1. A town evidently N of Sidon mentioned to Joshua by Jehovah as among the places yet to be conquered. (Jos 13:4) It is presently identified with Afaka (modern Afqa) about 39 km (24 mi) ENE of Beirut. It lies at the source of the Nahr Ibrahim, anciently known as the river Adonis, which flows down to Byblos on the Mediterranean Coast.
2. A town within the territory of Asher but which the tribe was unsuccessful in possessing. (Jos 19:24, 30) It is called Aphik at Judges 1:31. It has been identified with Tell Kurdaneh (Tel Afeq), about 8 km (5 mi) SSE of Acco.
3. A city that, on the basis of the cities mentioned with it, was evidently in the Plain of Sharon. Its king was among those slain by Joshua. (Jos 12:18) Centuries later, but prior to Saul’s kingship, the Philistines encamped here before their victory over Israel, drawn up at nearby Ebenezer. (1Sa 4:1) Its location is considered to be at Ras el-ʽAin (Tel Afeq; different from No. 2 above) at the source of the Yarkon River. Aphek is mentioned in Egyptian and Assyrian texts. It is believed that the town of Antipatris, mentioned at Acts 23:31, was built at the site of ancient Aphek. Josephus mentions “a tower called Apheku” in connection with Antipatris. (The Jewish War, II, 513 [xix, 1]) Shiloh, from which the Israelites brought the ark of the covenant, is about 35 km (22 mi) to the E.
4. A town apparently located in the Plain of Jezreel between the towns of Shunem and Jezreel. In the battle between the Philistines and the Israelites that resulted in King Saul’s death, the original position of the Philistines was at Shunem, while the Israelites took a position on Mount Gilboa. (1Sa 28:4) The account thereafter indicates that the Philistines advanced to Aphek while Israel descended to the spring at Jezreel. At Aphek the axis lords of the Philistines now reviewed their marshaled forces and discovered David and his men accompanying Achish in the rear. David’s forces were ordered to leave on the following morning, and then the Philistines advanced to the battle site at Jezreel. (1Sa 29:1-11) From there they pushed the defeated Israelites back up into Mount Gilboa, where the slaughter was completed and Saul and his three sons died.—1Sa 31:1-8.
Some scholars suggest that the events leading up to this battle are not written in chronological order and, therefore, identify this Aphek with the one in the Plain of Sharon. (See APHEK No. 3.) Yohanan Aharoni favors this view, stating: “The narrative of this war has been truncated to some degree by the insertion of the story about David. But one can still follow its general line. The Philistine rulers assembled their forces at Aphek at the sources of the Yarkon (1 Sam. 29.1) preparatory to marching on Jezreel (vs. 11). Saul’s troops ‘were encamped by the fountain which is in Jezreel’ (vs. 1); on the eve of the battle they ranged themselves on Mount Gilboa. The Philistines made camp across from them at Shunem (1 Sam. 28.4). The conflict ended in Philistine victory, while Saul and his three sons fell during the retreat at Gilboa.”—The Land of the Bible, translated and edited by A. Rainey, 1979, pp. 290, 291.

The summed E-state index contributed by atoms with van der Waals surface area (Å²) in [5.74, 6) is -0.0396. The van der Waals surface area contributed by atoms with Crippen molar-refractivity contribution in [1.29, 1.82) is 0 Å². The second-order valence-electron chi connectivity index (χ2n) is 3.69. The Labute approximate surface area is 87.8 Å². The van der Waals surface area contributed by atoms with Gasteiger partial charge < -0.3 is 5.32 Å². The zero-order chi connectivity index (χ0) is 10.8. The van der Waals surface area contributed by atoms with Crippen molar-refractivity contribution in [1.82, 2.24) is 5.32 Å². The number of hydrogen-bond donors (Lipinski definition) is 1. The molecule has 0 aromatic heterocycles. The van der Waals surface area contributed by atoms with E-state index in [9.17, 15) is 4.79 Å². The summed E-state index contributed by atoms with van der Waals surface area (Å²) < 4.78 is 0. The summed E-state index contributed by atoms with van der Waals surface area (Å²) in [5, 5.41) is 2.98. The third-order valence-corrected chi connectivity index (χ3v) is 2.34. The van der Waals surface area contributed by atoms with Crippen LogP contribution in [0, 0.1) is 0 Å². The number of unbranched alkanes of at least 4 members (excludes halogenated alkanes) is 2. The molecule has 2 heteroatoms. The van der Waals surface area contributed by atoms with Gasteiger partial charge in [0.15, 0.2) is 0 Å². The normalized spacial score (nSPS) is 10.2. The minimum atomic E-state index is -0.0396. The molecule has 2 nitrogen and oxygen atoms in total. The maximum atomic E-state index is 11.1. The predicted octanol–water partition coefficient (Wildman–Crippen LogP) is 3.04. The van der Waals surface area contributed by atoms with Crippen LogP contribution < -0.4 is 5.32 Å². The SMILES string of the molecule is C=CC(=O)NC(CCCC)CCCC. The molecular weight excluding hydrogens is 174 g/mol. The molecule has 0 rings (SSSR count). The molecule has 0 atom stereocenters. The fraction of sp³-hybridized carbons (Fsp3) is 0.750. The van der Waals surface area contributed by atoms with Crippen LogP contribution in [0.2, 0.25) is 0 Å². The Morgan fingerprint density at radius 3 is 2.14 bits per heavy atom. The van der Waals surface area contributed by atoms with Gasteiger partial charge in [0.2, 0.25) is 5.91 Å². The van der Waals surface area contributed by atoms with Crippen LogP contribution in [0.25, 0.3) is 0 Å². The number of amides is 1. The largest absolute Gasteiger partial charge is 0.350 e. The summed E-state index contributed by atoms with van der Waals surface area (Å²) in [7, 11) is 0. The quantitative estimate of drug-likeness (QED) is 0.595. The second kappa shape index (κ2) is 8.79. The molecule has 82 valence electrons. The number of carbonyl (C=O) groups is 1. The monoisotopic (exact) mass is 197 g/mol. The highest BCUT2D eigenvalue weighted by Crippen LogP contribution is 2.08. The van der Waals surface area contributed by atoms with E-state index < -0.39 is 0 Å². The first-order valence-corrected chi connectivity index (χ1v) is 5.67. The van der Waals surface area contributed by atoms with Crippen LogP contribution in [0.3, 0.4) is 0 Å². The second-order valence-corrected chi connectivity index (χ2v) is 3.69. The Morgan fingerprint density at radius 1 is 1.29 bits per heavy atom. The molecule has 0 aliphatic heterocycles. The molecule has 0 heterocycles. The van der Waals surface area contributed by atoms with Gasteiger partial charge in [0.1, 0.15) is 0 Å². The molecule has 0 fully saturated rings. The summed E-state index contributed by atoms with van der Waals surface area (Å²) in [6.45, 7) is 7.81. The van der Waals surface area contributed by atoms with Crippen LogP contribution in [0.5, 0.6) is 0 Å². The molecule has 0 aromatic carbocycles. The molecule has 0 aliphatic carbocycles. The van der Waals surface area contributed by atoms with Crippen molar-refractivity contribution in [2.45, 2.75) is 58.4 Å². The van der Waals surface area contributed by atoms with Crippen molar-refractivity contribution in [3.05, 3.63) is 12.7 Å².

5. A city mentioned at 1 Kings 20:26 as the site of the defeat of the Syrian Ben-hadad II. The retreating Syrians pulled back to the city, only to have its wall fall upon 27,000 of them. (1Ki 20:29, 30) It likewise seems to be the place prophetically indicated to King Jehoash by the dying prophet Elisha as the point where the Syrians would suffer future defeats at the hands of Israelites. (2Ki 13:17-19, 25) Some scholars would place the Aphek mentioned in these texts about 5 km (3 mi) E of the Sea of Galilee, where the modern village of Afiq or Fiq is found. However, so far no remains older than the fourth century B.C.E. have been found at the site. But at nearby ʽEn Gev on the shore of the Sea of Galilee remains of a large fortified city of the tenth to eighth centuries B.C.E. have been discovered.